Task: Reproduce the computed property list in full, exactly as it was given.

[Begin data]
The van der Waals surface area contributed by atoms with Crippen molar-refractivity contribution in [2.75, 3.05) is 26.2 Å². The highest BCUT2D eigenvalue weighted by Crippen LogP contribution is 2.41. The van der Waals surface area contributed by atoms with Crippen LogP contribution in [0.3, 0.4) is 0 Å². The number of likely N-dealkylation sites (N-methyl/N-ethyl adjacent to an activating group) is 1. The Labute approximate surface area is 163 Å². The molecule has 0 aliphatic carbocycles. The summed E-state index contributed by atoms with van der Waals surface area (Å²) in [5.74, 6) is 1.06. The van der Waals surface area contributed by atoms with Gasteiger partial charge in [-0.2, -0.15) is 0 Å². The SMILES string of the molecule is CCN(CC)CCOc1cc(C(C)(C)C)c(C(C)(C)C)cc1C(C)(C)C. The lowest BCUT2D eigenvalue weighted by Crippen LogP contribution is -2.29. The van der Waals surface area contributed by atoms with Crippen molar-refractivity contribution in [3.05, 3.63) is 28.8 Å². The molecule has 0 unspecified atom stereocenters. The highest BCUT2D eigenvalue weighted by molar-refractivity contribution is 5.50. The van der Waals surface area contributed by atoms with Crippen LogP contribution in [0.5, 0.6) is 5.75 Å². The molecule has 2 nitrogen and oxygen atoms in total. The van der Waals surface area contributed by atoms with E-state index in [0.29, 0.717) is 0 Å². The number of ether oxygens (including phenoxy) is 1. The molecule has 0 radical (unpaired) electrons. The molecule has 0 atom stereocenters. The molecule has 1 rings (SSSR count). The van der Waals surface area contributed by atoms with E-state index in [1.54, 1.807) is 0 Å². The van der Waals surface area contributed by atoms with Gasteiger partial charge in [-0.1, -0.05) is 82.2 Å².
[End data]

The van der Waals surface area contributed by atoms with Crippen molar-refractivity contribution in [2.75, 3.05) is 26.2 Å². The highest BCUT2D eigenvalue weighted by Crippen LogP contribution is 2.41. The van der Waals surface area contributed by atoms with Crippen LogP contribution in [0.3, 0.4) is 0 Å². The number of likely N-dealkylation sites (N-methyl/N-ethyl adjacent to an activating group) is 1. The Labute approximate surface area is 163 Å². The molecule has 0 aliphatic carbocycles. The summed E-state index contributed by atoms with van der Waals surface area (Å²) in [5.74, 6) is 1.06. The van der Waals surface area contributed by atoms with Gasteiger partial charge in [-0.2, -0.15) is 0 Å². The SMILES string of the molecule is CCN(CC)CCOc1cc(C(C)(C)C)c(C(C)(C)C)cc1C(C)(C)C. The lowest BCUT2D eigenvalue weighted by Crippen LogP contribution is -2.29. The van der Waals surface area contributed by atoms with Crippen molar-refractivity contribution in [3.05, 3.63) is 28.8 Å². The molecule has 0 unspecified atom stereocenters. The highest BCUT2D eigenvalue weighted by molar-refractivity contribution is 5.50. The van der Waals surface area contributed by atoms with Crippen LogP contribution in [0.5, 0.6) is 5.75 Å². The molecule has 2 nitrogen and oxygen atoms in total. The van der Waals surface area contributed by atoms with E-state index in [0.29, 0.717) is 0 Å². The number of ether oxygens (including phenoxy) is 1. The molecule has 0 radical (unpaired) electrons. The molecule has 0 atom stereocenters. The molecule has 1 rings (SSSR count). The van der Waals surface area contributed by atoms with E-state index in [1.54, 1.807) is 0 Å². The van der Waals surface area contributed by atoms with Gasteiger partial charge in [-0.1, -0.05) is 82.2 Å².